Ultra-Low-Power RISC-V System-on-Chip features Adaptive Body Biasing Technology
CSEM and USJC together have developed an ultra-low-power RISC-V chip for electronic gadgets such as wearables. The semiconductor companies, from Switzerland and Japan respectively, have been in the market for a while, developing technologies for low-power chips. Their latest collaboration uses Adaptive Body Biasing (ABB) and Deeply Depleted Channel (DDC) to build an ultra-low-power RISC-V chip with all the required and necessary components.
Originating from the labs of CSEM, the Adaptive Body Biasing dwells into the operating efficiency of all the modes of ON, Standby, and OFF. There has been the problem of power leakage in Standby and OFF operating modes, but the Adaptive Body Biasing technology helps design to minimize power leakage when the processor is not operating while keeping the best performance in ON mode.
For most of the designs, the processor is in Standby mode waiting for the incoming data or the next event to be offered. At such times there is a significant amount of power leakage that might reduce the performance of the chip. Adaptive Body Biasing used to design this ultra-low-power chip reduces the amount of power leakage in these periods. With the limited resources available at the moment, EENews Europe have claimed the power consumption to be as low as 10µA in slow mode (see below), and in standby mode, the consumption is about 1pW/bit.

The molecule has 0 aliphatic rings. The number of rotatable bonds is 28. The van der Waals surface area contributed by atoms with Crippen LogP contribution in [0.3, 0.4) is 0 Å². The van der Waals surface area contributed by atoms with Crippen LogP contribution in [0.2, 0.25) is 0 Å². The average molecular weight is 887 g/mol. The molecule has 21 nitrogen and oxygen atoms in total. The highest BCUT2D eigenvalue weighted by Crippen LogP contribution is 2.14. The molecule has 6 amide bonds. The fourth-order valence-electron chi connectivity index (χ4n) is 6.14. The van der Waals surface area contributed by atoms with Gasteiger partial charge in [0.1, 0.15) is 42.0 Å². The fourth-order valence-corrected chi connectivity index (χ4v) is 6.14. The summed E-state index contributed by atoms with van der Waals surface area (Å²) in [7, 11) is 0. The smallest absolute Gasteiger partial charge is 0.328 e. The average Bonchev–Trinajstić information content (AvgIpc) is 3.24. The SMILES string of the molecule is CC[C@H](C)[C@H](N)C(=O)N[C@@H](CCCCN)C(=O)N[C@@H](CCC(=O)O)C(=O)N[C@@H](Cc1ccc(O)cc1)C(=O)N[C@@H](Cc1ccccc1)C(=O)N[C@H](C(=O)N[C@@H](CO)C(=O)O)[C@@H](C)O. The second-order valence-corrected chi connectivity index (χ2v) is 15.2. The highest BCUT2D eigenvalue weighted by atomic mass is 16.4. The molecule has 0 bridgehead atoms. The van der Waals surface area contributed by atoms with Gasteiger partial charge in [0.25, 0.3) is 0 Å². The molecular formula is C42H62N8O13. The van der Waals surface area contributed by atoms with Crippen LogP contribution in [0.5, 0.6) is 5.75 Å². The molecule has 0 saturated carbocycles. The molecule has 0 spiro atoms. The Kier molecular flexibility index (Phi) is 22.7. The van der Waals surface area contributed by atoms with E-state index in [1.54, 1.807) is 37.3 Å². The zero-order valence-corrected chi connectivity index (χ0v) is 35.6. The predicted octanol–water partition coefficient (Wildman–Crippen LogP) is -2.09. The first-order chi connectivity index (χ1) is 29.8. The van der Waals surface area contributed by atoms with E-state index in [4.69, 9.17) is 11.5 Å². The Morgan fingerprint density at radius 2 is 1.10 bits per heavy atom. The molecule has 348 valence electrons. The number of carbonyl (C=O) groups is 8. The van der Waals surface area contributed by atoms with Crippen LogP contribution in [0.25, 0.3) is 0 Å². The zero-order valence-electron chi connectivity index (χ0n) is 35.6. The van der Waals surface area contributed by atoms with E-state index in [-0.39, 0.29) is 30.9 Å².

The system-on-chip operates at a threshold voltage of 0.6V and is built with 55nm C55DDC process technology. The ultra-low-power chip features the icyflex-V RISC-V core with an integrated 256KB RAM and 4KB ROM. A technical report published in 2019 by the CSEM scientist tells us more about the ultra-low-power processor based on RISC-V Architecture. This 4-stage pipeline architecture implements the RV32IMC ISA that supports compressed instructions and multiplications.
Coming back to the newly developed RISC-V chip support mode switching in real-time that helps to maintain power efficiency along with performance. The system-on-chip has the capability of coexisting various versions of low-power (for slow and retention modes) and high-speed (for fast mode). More details provided by EENews Europe tell us that the SoC is by default in slow mode at 50 kHz and can be switched to fast mode at 8 MHz. The most awaited parameter, the power consumption by the SoC is 10 µA for the slow mode and 250 µA for the fast mode. In the time of inactivity, the chip is observed to consume about 1µA at the always-on 32KHz clock.